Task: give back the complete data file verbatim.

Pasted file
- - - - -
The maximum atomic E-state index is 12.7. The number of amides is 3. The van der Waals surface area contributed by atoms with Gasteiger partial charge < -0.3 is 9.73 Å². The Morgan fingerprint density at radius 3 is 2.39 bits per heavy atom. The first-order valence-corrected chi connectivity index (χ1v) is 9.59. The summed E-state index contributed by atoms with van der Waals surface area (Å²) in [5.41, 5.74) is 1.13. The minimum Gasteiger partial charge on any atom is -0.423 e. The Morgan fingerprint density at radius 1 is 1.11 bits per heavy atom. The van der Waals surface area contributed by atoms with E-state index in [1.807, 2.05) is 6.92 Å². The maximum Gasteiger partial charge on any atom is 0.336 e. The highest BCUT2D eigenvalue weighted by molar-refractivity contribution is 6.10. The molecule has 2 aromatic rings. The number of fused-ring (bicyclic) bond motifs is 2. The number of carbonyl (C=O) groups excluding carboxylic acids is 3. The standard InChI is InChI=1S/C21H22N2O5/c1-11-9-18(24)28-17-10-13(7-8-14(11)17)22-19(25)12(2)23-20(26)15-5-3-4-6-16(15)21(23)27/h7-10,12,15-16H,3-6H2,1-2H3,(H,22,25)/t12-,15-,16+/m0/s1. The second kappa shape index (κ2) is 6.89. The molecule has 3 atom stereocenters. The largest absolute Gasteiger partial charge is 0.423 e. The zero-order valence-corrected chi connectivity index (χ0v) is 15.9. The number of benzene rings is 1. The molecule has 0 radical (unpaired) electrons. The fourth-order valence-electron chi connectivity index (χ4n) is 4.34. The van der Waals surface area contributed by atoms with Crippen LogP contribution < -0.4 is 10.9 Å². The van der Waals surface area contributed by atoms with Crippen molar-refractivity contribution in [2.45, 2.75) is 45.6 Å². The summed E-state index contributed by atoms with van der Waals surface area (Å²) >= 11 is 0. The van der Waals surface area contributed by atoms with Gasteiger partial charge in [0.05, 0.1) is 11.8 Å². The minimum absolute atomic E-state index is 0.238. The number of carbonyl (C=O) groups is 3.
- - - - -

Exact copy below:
The maximum atomic E-state index is 12.7. The number of amides is 3. The van der Waals surface area contributed by atoms with Gasteiger partial charge < -0.3 is 9.73 Å². The Morgan fingerprint density at radius 3 is 2.39 bits per heavy atom. The first-order valence-corrected chi connectivity index (χ1v) is 9.59. The summed E-state index contributed by atoms with van der Waals surface area (Å²) in [5.41, 5.74) is 1.13. The minimum Gasteiger partial charge on any atom is -0.423 e. The Morgan fingerprint density at radius 1 is 1.11 bits per heavy atom. The van der Waals surface area contributed by atoms with E-state index in [1.807, 2.05) is 6.92 Å². The maximum Gasteiger partial charge on any atom is 0.336 e. The highest BCUT2D eigenvalue weighted by molar-refractivity contribution is 6.10. The molecule has 2 aromatic rings. The number of fused-ring (bicyclic) bond motifs is 2. The number of carbonyl (C=O) groups excluding carboxylic acids is 3. The standard InChI is InChI=1S/C21H22N2O5/c1-11-9-18(24)28-17-10-13(7-8-14(11)17)22-19(25)12(2)23-20(26)15-5-3-4-6-16(15)21(23)27/h7-10,12,15-16H,3-6H2,1-2H3,(H,22,25)/t12-,15-,16+/m0/s1. The second kappa shape index (κ2) is 6.89. The molecule has 3 atom stereocenters. The largest absolute Gasteiger partial charge is 0.423 e. The zero-order valence-corrected chi connectivity index (χ0v) is 15.9. The number of benzene rings is 1. The molecule has 0 radical (unpaired) electrons. The fourth-order valence-electron chi connectivity index (χ4n) is 4.34. The van der Waals surface area contributed by atoms with Crippen LogP contribution < -0.4 is 10.9 Å². The van der Waals surface area contributed by atoms with Crippen molar-refractivity contribution in [2.45, 2.75) is 45.6 Å². The summed E-state index contributed by atoms with van der Waals surface area (Å²) >= 11 is 0. The van der Waals surface area contributed by atoms with Gasteiger partial charge in [0.05, 0.1) is 11.8 Å². The minimum absolute atomic E-state index is 0.238. The number of carbonyl (C=O) groups is 3.